Knowing that you are a stickler for detail Hans I do think that it should be partner’s in both cases above; although there are many men each man would supossedly not have more than one partner.

  2. Ministry of Men's Affairs says:

    Murray (#2 and #3): Thanks for those background articles. Interesting that police initially saw no reason to bother Ms Deaves the mother about this matter! What’s the bet that it took pressure from the biological father before the police overcame their usual ‘woman good, man bad’ mentality.

    And wow, the child protection service had received 33 reports of concern for this child’s welfare, more than one for every month of the child’s life, yet didn’t protect the child against her mother or the mother’s boyfriend! I guess a good number of them came from the concerned father. I can imagine the scenario: “Oh my god, here comes that guy again making allegations against his ex. He really is harassing her. We had better go and investigate his parenting and the safety of this child in his care. A man who abuses his partner with these constant complaints is probably abusing his child too.”

  3. Ministry of Men's Affairs says:

    Thanks Downunder (#1) for considering grammar; such vigilance is valuable in my opinion. However, in this case I don’t agree that your correction is correct. The sentence refers to offending by partners of men, i.e. men’s partners’ offending. Many men generally don’t have one partner. (Interesting idea though; while it’s illegal to be married to more than one person at a time, it’s not illegal to have more than one partner at a time. So if a woman had 5 partners each of whom could be judged to be in a marriage-like relationship with her, could she then separate from them all at once and get half of each partner’s assets? Now that would be an efficient way of feminist wealth building, huh? She could get through a batch of men every two years or so. On second thoughts, this is probably happening already.)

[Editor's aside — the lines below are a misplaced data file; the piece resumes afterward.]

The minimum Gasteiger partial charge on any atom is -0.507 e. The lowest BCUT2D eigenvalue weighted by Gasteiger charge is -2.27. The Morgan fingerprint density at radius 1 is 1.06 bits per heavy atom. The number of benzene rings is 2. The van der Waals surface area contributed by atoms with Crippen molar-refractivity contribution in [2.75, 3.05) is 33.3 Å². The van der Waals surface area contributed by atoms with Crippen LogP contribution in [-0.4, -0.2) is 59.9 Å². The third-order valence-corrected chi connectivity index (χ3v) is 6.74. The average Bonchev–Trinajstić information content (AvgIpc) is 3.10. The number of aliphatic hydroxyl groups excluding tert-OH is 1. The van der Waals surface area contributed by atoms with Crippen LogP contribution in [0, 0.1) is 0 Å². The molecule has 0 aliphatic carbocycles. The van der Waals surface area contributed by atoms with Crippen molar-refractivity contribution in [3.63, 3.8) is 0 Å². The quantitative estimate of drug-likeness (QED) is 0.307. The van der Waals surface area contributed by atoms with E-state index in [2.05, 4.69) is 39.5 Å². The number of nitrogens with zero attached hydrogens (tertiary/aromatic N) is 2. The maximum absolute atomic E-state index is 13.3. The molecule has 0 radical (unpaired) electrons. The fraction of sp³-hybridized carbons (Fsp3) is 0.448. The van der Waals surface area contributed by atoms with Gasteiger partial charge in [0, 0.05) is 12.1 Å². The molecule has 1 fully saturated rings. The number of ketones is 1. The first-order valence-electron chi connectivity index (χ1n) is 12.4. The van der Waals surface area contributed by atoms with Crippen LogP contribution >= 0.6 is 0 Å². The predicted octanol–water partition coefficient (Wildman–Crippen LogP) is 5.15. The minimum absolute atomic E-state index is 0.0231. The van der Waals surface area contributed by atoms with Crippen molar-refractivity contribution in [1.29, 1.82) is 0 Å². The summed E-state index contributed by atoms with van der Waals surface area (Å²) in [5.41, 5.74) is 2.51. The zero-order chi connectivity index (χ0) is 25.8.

4. Downunder says:

    @Moma I would point out that ‘their’ also influences the sentence as it is possessive in itself. Also offending is plural and fraud is singular. I leave you to have another think about it.

  5. To ‘MOMA’. You fail to recognise the seriousness of the potential of one man to have many partners. If the man has say 5 partners, and they all leave, do they each get half of the property and assets? Will the law require the man to go into debt by the equivalent of 3 halves of the property value, so that the 5 women each have 50%?

  6. Ministry of Men's Affairs says:

    Good point A Whole lot of RRRRs (#7). Yes, I think your calculation will be correct under the new discipline of feminist mathematics.

    I note that when either men or women have multiple partners the new system of mathematics comes out with similar results! That is, women profit. The Family Court seems to utilize this form of mathematics, generally bending over backwards either to protect or to enhance women’s wealth depending on the circumstances of relationship property.

  7. Kirannjiharr says:

    Hey guys
    can anyone advice on this:
    if responding to court applications where they giove a timeline of say 20 days.. is the 20 days 20 working days or 20 calendar days?

  8. golfa says:

    #9 Calendar. Supposedly. I say that because it depends on who files documents late. They Court will exert their rules on some and ignore them for others. Count yourself as the “some” and regard everyone else (like Lawyers, your ex, Court Appointed Psychologists etc0 as the “others”.

  9. Man X Norton says:

    I noticed the following sentence in the article:

    But after he broke up with Deaves, she constantly rebuffed his attempts to see the little girl.

    The likelihood statistically though is that Deaves broke up with him. She may have demanded that he move out. Separations are often described in ways that imply both parties were responsible (e.g. “After the couple separated”, “They broke up”) or, as in this case, that the male left the female, whereas we know that around 80% of separations are initiated by the female.

    Similarly misleading language is used to imply that separated fathers abandon their children when in most cases a father is squeezed out of children’s lives by their mother using weapons ranging from false criminal allegations to protection orders to making contact so risky or unpleasant for the father that his mental health can no longer endure it.